Although Fudan University — one of China’s most prestigious — has its campuses in the heart of the country’s most populous city, Cosimo Bambi says that Yangpu District in Shanghai feels more like a small town. “You can live there and not worry about many other things — several students live inside the campus, they don’t have to leave,” he adds.
Since moving to China, the 36-year-old professor has completed 63 research papers, covering gravity, cosmology and high-energy astrophysics. He has been at Fudan since 2012, having won a place there through China’s Thousand Young Talents Plan, which is part of the wider Thousand Talents recruitment scheme launched by the Chinese government in 2008 to encourage highly skilled people — especially scientists — to work in the country.
Bambi has already stayed far longer than his programme’s three-year minimum requirement, and his contract is now considered for renewal every three years; a process he describes as a formality. He says the Chinese government’s keenness to recruit foreign talent has helped to create a working environment in which he feels he can achieve far more than he would in Europe or the United States. “I might be just a researcher working with one postdoc or young research student,” he says of the United States. “Here I have several students and my teaching load is low: only one course per year. In Europe and North America you have to teach a few more classes.”
He decided to move after speaking to Chinese colleagues at the University of Tokyo, who lauded their country’s heavy focus on research. He hasn’t looked back since. “It’s completely different,” he says. “For a foreigner, it’s impossible to find a permanent position in Japan due to the country’s relatively closed scientific culture. But in China, I don’t feel like there is any difference in terms of opportunities.”
Bambi’s research team usually comprises around one to four postdoctoral researchers, as well as four or five PhD students and a large number of undergraduates. He says that the team works well, and that the challenges of managing it are very different to those he would face working in the United States or Europe.
“Typically Chinese students are hard-working, but having a good academic record is often completely uncorrelated with their research skills,” he says. He adds that the Chinese education system can foster students who work very hard, but do not always show great initiative in their work.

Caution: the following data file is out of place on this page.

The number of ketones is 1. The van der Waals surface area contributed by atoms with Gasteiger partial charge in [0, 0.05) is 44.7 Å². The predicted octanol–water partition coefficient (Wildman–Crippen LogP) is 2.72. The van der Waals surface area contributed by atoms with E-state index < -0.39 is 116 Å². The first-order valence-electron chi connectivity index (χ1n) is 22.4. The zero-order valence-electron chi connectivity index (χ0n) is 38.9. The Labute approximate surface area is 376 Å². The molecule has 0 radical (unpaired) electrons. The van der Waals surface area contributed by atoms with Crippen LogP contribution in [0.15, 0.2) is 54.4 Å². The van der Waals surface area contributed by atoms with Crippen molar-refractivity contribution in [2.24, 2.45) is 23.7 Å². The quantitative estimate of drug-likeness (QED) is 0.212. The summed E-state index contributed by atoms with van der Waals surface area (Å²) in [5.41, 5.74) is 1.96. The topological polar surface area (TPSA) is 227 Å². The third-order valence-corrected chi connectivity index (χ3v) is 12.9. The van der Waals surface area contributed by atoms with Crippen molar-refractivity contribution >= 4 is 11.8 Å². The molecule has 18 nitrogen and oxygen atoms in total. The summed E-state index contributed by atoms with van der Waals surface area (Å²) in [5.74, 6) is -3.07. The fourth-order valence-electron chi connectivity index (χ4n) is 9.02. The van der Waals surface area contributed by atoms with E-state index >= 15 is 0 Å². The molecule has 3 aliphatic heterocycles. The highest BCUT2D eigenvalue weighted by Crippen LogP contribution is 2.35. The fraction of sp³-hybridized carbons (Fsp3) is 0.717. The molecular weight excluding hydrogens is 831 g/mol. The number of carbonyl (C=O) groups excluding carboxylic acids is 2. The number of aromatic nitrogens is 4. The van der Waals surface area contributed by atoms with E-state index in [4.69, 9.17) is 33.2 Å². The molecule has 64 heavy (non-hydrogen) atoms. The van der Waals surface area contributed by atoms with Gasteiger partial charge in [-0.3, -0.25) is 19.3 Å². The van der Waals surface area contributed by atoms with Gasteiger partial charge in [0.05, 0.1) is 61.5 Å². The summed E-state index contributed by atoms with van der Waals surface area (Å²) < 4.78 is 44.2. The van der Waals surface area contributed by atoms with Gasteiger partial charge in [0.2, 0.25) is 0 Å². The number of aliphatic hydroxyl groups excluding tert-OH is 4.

Students are also required to take additional classes outside their core subject, he says. “A student of mine had to attend ceramics, sports and biology classes. All very interesting subjects, but probably better to be attended at high school, and not useful to physics.”
Yet Bambi adds that his students are, on the whole, highly motivated in comparison with those he met in Europe. “In Italy, students are more relaxed. The admission process feels less competitive. Students tend to go to the university in their home town. And there’s an expectation people are also there to have fun. Whereas at Fudan, students have gained top marks in a gruelling university entrance exam and, often, the weight of their family’s expectations is upon them.”
Language is a problem. He started learning Mandarin after moving to China, but gave up after a few months, realizing that to speak the language with any degree of competency would take a huge amount of work. Instead, while at work, Bambi is helped by his secretary. The rest of the time he relies on translation apps such as Google Translate. He pays his bills with the Chinese mobile app Alipay, and uses the messaging app WeChat to stay in touch with friends. Both have English versions.
“I lead a very simple life,” he admits. “I live very close to campus, and eat in the canteen. My friends and family don’t tend to visit as it’s too far for them.”
Bambi has travelled extensively in China, often combining a work trip with sightseeing. He particularly likes the southern cities that are surrounded by lush mountains, which offer a stark contrast to the flat, concrete cityscape of Shanghai. “The coastal city of Shenzhen, for example, is very lush, and surrounded by forested hills,” he says.
At present, Bambi has no plans to leave China. His final decision, he says, will come down to balancing professional opportunities against concerns about poorer air quality and a far less generous welfare system than in Europe.
“For my salary, for my research, for my work, it is a good place,” he says. “But there are many things to take into account,” he says. “Who knows? Maybe I’ll stay forever.”
Additional reporting by Sarah O’Meara.
Nature 553, S31 (2018)